Making their presence felt in cross country skiing, speed skating and ice hockey following their Winter Games debut at Cortina d’Ampezzo 1956, the USSR had nevertheless failed to land a single figure skating medal prior to Innsbruck 1964.
All that would change with Lyudmila Belousova and Oleg Protopopov. After meeting in Moscow in 1954, the pair became training partners and then man and wife. By the early 1960s, the Protopopovs, as they liked to call themselves, were starring for the USSR on the international stage, winning three consecutive European and world silver medals between 1962 and 1964.
When they took to the ice at Innsbruck’s Olympiahalle on 29 January 1964, the Soviet pair were very much second favourites to Germany’s Marika Kilius and Hans-Jürgen Bäumler, the reigning two-time world and six-time European champions, who had beaten the Protopopovs to continental gold in Grenoble in the lead-up to the 1964 Games.
Credited with a number of technical innovations in their sport, Belousova and Protopopov shrugged off their status as underdogs and turned on the style for the 10,000 spectators, achieving four 5.9s and four 5.8s for artistic impression and also scoring high for technical merit at the end of a flawless routine. With five of the nine judges scoring them first and the remaining four second, they secured a narrow 0.8 point win over their German rivals to become the USSR’s very first Olympic figure skating champions.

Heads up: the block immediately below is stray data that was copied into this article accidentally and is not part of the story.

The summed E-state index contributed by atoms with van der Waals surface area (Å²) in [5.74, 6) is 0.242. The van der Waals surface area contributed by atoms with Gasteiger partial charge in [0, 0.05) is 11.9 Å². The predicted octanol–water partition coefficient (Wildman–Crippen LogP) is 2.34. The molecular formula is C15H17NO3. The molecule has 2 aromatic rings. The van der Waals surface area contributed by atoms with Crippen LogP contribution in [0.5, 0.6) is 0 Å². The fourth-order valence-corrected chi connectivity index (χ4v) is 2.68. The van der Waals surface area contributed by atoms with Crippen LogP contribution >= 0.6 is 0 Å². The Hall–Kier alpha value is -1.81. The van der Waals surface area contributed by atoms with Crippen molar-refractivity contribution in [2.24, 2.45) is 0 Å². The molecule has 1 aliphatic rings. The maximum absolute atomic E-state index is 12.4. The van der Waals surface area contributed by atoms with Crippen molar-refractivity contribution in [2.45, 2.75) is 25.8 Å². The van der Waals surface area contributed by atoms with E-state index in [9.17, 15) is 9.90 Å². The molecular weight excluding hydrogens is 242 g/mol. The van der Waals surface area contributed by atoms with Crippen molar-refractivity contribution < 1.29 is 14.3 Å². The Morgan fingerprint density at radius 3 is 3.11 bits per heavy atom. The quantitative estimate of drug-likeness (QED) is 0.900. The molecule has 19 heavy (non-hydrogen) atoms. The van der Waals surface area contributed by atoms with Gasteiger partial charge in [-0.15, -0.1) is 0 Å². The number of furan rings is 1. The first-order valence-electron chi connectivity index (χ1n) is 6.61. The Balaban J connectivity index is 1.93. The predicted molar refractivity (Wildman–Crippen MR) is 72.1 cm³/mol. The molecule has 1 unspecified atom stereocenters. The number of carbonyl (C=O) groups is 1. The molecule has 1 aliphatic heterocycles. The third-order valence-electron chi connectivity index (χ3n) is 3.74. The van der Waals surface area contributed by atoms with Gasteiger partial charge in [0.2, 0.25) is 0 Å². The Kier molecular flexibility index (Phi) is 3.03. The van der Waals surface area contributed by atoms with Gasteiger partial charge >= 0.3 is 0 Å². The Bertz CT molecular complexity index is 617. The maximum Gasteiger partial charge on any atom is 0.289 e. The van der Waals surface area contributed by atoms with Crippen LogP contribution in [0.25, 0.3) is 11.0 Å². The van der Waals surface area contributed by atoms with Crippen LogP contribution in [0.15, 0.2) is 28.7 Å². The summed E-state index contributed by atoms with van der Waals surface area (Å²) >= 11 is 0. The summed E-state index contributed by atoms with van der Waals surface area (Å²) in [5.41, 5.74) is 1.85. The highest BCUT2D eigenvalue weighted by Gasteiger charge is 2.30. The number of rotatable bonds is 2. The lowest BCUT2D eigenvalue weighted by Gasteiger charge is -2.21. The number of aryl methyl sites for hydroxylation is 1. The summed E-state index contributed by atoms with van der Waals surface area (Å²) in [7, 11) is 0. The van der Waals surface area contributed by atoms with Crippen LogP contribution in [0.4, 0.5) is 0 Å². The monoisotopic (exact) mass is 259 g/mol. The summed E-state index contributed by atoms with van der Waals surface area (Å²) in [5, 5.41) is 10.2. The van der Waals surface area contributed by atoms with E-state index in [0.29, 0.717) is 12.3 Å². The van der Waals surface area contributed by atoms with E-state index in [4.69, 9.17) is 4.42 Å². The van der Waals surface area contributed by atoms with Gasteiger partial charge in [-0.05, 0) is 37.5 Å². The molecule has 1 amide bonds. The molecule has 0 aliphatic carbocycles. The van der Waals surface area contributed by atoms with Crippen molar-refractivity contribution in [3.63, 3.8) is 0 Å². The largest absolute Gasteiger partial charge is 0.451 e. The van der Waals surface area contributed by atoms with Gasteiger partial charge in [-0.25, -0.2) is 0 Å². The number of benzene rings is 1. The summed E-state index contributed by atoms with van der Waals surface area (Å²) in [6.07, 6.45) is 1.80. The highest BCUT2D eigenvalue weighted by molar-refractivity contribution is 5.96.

The Protopopovs went on to become one of the greatest pairs in the history of the sport, winning four world and European titles in a row between 1965 and 1968 and retaining their Olympic crown at Grenoble 1968.
The pair have continued to perform ever since and, a little over 50 years after they put Soviet figure skating on the map, they were on hand at Sochi’s Iceberg Arena to see their Russian heirs Tatiana Volosozhar and Maxim Trankov skate to Olympic gold in 2014.